Dear Readers, I thought I’d safely copy some examples of the spams I have been noticing at the moment. Just so that you (if you get anything like this) don’t fall for it.
What to look out for:
- The e-mail asks you to change your account contact details, bank details, etc
- It may notify that a new e-mail has been added so you need to confirm that. ..or verify an existing e-mail as a regular maintenance procedure.
- It may ask that your limit of e-mails or spending has been reached and by clicking a link and verifying (you still exist) it can be sorted etc.
Why it’s a spam:
- If you have a Paypal account, then they will always contact you and address you by your full paypal registered name (ie if your paypal name is under Mr John Smith, the e-mail will start with, `Dear Mr John Smith’. It will never start with, `Dear Pay pal user’
- If Paypal is genuinely contacting you with a security precaution, they will always ask you to log in to your own account and correct changes or check changes. They will never put a link in an e-mail and say `just click here’ (even if that link looks long and complex and `real’
- Yahoo e-mail accounts are ongoing, and don;t have any sort of limits. They never state that when you sign up! So you don’t reach any sort of e-mail limits! In the modern days of cloud computing, storage and when an ordinary person can buy a mass storage of say 750 Gbytes or even 1 Tera Bytes for under £50, giants like Yahoo, Google, hotmail providers have huge storage power..
——Examples of spams I received recently————————————————
example 1: Yahoo related spam.
Your E-mail account has exceeded its limit and needs to be verified, if not verified within 24hours, we shall suspend your account. Click Here to verify your email account now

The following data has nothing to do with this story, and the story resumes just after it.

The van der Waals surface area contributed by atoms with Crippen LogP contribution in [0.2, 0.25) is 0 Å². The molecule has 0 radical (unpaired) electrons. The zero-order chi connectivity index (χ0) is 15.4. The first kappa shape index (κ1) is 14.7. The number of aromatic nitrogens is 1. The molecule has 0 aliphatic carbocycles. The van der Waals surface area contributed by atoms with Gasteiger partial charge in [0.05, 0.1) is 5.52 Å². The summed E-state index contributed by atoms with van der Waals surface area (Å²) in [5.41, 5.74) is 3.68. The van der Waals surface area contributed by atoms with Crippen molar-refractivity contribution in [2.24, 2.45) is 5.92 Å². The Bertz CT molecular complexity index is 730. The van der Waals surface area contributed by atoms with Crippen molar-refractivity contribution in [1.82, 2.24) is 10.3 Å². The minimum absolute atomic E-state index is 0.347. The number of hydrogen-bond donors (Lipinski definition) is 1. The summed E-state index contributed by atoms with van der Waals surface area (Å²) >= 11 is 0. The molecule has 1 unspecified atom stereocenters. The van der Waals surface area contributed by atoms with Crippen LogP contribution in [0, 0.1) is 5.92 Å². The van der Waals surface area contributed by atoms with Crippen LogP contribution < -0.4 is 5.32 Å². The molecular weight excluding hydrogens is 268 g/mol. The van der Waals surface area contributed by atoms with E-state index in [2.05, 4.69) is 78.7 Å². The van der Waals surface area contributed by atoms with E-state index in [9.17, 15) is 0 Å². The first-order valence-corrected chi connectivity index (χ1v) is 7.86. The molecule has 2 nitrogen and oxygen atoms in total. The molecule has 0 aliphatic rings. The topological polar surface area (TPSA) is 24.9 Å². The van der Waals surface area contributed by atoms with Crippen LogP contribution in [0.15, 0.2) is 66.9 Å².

Thank You for Being A Loyal Yahoo! Mail User.
example 2(a) Paypal related spam:
You’ve sent a payment
You’ve sent a payment for 53.00 GBP to Carol A Irving.
Please note that it may take a little while for this payment to appear in the Recent Activity list on your Account Overview.
View the details of this transaction online
Note: If you haven’t authorized this transaction ,click the link below to remove limitations to your account and get full refund.
Go to the Help Center and remove you limitations at: https://xxxxxxxxxxxxxx (Note: This looks like a very real paypal website..But it’s usually hyperlinked to a different or false page..So don’t click anything like this..)
Amount: 53.00 GBP
Currency conversion: 53.00 GBP = $81.65 AUD
Exchange rate: 1 GBP = 1.54 AUD
Sent on: Wednesday, 09 January 2013
Help Center | Resolution Center | Please do not reply to this email because we are not monitoring this inbox. To get in touch with us, log in to your account and click “Contact Us” at the bottom of any page.
Copyright © 2013 PayPal Inc. All rights reserved.
Consumer advisory: PayPal Pte Ltd, the Holder of the PayPal™ payment service stored value facility, does not require the approval of the Monetary Authority of Singapore. Consumers (users) are advised to read the terms and conditions carefully.
PayPal Email ID PP118
example 2(b): Paypal related spam
Dear PayPal Customer,
You have added firstname.lastname@example.org as a new email address for your Paypal account.
If you did not authorize this change, check with family members and others who may have access to your account first.
If you still feel that an unauthorized person has changed your email, click on restore account PayPal and follow the next steps.
Restore your Paypal Account
NOTE: For security reasons, we will record your ip-address, the date and time, Deliberate wrong inputs are criminally pursued and indicated.
Please understand that this is a security measure intended to help protect you and your account.
We apologize for any inconvenience.
If you choose to ignore our request, you leave us no choice but to temporary suspend your account.
PayPal Account Review Department
Copyright © 1999-2012 PayPal. All rights reserved.
Remember, the above are but a few examples of the spam e-mails that are circulating. These all play on the panic & worry instincts of general internet users. Don’t click on any links.. If you really are worried about anything, log in to that service or account separately (by typing the full url code in address bar.. ie http://www.Yahoo.co.uk or http://www.Paypal.com and then login to your account using your own username and password, and check that all is well. If not, contact those service providers. If in doubt, contact the relevant service provider independently!